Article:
Valletta, Malta -- By meeting privately with sex abuse victims here, but avoiding any public apologies or defense of his record on handling sex abuse cases, Pope Benedict XVI seems to have confirmed his strategy for engaging the fallout from the crisis, one that might be summarized in a sound-bite: “Pastoral, not Political.”
In other words, Benedict is willing to do the behind-the-scenes pastoral outreach he believes the suffering of victims demands, but he is otherwise largely opting out of the wider public debate over the church’s policies on sexual abuse, as well as the critical examination of his past.
At a pastoral level, the logic for today’s meeting with victims was abundantly clear.
Malta has recently been rocked by its own sex abuse crisis, centering on ten men who recently alleged they were abused during the 1980s and 1990s by Catholic priests at a local church-run orphanage. One of those alleged victims has attributed a horrific crime he committed in 1991, murdering a homosexual man with a hammer and then cutting his body to pieces with a broken bottle, to his experience of abuse at the orphanage.
That individual was not in today's session with the pope.
By meeting with the victims, Benedict XVI hoped to demonstrate his personal sensitivity to their suffering, as well as offering a recognition that the church is obliged to reach out. As any act by a pope inevitably does, the meeting also sets a tone for other church leaders around the world.
Yet by insisting that these meetings occur only in private and without media coverage, the pope has also demonstrated a determination that they not become public spectacles – in part, perhaps, to avoid impressions of exploiting the victims to score PR points. (Inevitably, some critics will see the meeting in those terms, as they did with previous encounters with victims in the United States and Australia in 2008.)
Earlier this week, a Vatican spokesperson outlined the pope's philosophy about sessions with victims.
“The general approach is that the meetings must be done calmly and intentionally, to create an atmosphere of discretion and reflection, not under media pressure,” said Jesuit Fr. Federico Lombardi.
“There must be the possibility of listening and personal communication," Lombardi said.
Benedict has already offered public apologies for the sex abuse crisis on at least three occasions – in the U.S. and Australia, and in his mid-March pastoral letter to the Catholics of Ireland. By not offering yet another such apology in Malta, Benedict is arguably trying to avoid cheapening the value of those earlier statements by making them appear rote.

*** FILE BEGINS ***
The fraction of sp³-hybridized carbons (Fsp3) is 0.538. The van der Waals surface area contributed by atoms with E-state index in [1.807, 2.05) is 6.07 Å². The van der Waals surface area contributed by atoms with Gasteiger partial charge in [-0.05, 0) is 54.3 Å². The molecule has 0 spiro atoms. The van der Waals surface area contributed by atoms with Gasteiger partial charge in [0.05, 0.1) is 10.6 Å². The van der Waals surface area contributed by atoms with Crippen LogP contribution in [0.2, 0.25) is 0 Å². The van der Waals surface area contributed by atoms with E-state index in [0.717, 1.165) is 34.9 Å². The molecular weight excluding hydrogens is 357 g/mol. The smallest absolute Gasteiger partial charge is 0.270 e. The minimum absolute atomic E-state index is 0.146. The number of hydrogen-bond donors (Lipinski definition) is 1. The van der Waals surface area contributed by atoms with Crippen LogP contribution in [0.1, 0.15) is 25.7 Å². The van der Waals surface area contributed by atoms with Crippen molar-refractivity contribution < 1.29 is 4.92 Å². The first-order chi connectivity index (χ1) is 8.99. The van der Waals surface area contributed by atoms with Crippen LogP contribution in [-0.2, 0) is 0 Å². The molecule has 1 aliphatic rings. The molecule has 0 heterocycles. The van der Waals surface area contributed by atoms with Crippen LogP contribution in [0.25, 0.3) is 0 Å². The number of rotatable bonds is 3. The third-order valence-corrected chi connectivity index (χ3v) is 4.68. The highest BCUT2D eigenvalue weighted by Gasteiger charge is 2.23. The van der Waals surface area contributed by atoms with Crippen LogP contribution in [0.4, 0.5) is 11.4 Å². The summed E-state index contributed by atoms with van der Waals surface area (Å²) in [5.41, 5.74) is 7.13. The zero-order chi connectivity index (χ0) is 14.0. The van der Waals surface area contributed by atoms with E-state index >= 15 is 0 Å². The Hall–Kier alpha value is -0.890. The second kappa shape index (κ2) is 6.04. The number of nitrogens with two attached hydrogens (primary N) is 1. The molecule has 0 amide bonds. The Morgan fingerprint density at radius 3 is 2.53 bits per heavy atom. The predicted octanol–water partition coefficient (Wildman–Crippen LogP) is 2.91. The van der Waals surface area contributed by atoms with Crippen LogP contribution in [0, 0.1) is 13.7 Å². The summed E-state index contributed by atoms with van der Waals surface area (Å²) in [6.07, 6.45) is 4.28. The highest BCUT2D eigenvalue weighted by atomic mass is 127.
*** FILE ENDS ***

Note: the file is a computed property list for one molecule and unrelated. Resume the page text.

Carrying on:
Some Vatican officials have privately argued that if the pope were to apologize again in Malta, it might set the precedent that he can’t travel anywhere in the world without doing so – making such apologies, in effect, almost as pro forma in papal rhetoric as invocations of the Virgin Mary.
Further, by refusing to offer any other public comment on the crisis, including any sort of response to mounting criticism of his own record, Benedict’s calculation appears to be that he’s not going to seek to win over secular public opinion. That’s a project, by the way, that a growing chorus of senior church officials regards as a losing proposition, since they believe the secular deck is stacked.
Ultimately, the gamble implied in this behind-the-scenes strategy is this: Over the long run, will the pope win points for his refusal to follow the spin-saturated crisis management strategies typically employed by politicians, sports stars and corporate CEOs? In other words, will his public reticence seem more like sincerity than denial?
Or, will his pastoral outreach come across as an empty gesture until he offers a substantive response to widespread criticism of the Catholic church’s policies, as well as his own record?
Whichever way things break, Benedict can at least take comfort that in this small but fiercely Catholic nation, he drew large and enthusiastic crowds. Two headlines in this morning’s Times of Malta showed that the fervor crossed generational boundaries: one referred to the “giggles and shrieks” among young Maltese pilgrims, while another boasted that even “slipped discs, cancer and old age fail to deter the faithful.”
Malta, in other words, is a place where what might be called Benedict’s “base” – faithful Catholics inclined to give the pope the benefit of the doubt, and to regard much of the recent criticism as unjust – represents a remarkably high share of the population.
How well the pope’s pastoral strategy will play in less fervidly Catholic corners of the world remains to be seen.
[John Allen is NCR senior correspondent. His e-mail address is firstname.lastname@example.org.]